Saturday Series: An Interview with Katie Martin

By Molly Redfield

In our new Saturday Series, we interview inspiring people our readers have nominated. These people are working on the frontlines to improve the global food and agricultural systems. Want to nominate someone?  E-mail your suggestions to Danielle Nierenberg!

Katie Martin of M•CAM/Heritable Innovation Trust (Photo Credit: Heritable Innovation Trust)

Name: Katie Martin

Affiliation: M·CAM/Heritable Innovation Trust

Bio: Katie Martin graduated in 2011 from Christopher Newport University with a BA in history. Many of her classes not only documented world history, but also analyzed oral history and other oral traditions. In 2008, Katie interned for M·CAM’s Heritable Innovation Trust (HIT). Now she is a program coordinator with HIT and travels with the organization documenting traditional practices and processes of communities across Papua New Guinea, Mongolia, and Ecuador.

Can you tell me about the “Heritable Knowledge Framework and the Development of Communal Innovation Trusts” document and how it contributed to the founding of the Heritable Innovation Trust?

The Heritable Knowledge Framework sets out the specific methods for engaging groups that want to work with us. The document states how we should approach communities (they invite us), what artifacts or processes constitute heritable knowledge, and how we should present this knowledge. The document defines heritable knowledge as relating to a continually used item or process that is adapted to an environment or circumstance. Furthermore, heritable knowledge is culturally present through mediums like dance or painting, is valuable to the community, and belongs to not one individual, but the group as a whole. The Heritable Knowledge Framework then tells us what we can do with the knowledge we acquire. With all of our documents we want to respect those who have provided us with their knowledge, honor their traditions, and adjust our actions to their expressed needs.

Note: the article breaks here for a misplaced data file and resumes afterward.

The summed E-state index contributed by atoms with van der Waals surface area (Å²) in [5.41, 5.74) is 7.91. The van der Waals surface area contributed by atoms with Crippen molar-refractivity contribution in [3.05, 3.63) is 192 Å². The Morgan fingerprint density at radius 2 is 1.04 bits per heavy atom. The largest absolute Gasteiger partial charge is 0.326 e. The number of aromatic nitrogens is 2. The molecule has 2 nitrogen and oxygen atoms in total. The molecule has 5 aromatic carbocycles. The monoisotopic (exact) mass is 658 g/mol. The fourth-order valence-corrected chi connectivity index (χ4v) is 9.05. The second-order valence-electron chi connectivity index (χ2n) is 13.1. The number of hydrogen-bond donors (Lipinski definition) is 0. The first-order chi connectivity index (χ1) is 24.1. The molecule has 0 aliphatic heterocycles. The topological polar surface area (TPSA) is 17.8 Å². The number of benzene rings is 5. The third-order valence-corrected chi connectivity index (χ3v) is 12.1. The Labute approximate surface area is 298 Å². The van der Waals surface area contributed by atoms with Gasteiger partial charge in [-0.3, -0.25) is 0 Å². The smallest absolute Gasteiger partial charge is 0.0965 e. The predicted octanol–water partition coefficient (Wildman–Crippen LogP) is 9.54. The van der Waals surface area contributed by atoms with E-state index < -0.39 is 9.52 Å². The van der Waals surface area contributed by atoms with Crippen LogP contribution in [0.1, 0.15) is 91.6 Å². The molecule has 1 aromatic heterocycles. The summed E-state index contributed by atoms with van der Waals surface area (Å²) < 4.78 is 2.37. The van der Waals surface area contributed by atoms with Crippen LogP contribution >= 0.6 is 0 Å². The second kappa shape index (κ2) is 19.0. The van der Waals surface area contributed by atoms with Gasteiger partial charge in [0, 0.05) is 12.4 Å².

HIT works around the world in places like Mexico, Papua New Guinea, and Mongolia. Can you describe where exactly HIT has expanded into and why HIT works in these countries? 

We started off in Papua New Guinea. The idea for HIT came through a partnership with Theresa Arek in 2008. She is a very dedicated woman with a passion for preserving heritable knowledge. The communities we come to work with don’t use traditional property based system. We offer a way for them to be able to engage the global community. Much of our interactions are through information sharing. We want to find a way for people living in more remote areas to participate in a global community. After our initial trip in Papua New Guinea lots of different communities started asking us to come. Papua New Guinea, now in its 4th iteration, is our most expansive and developed program. In 2010, we expanded and made partners and contacts in Mongolia and Ecuador. We want to continue to go to many places and build up HIT. In the very near future, we’ll be starting to send groups to Nepal, Mexico, and Peru with partnerships we have already formed.

What kind of groups and communities does HIT work with and why?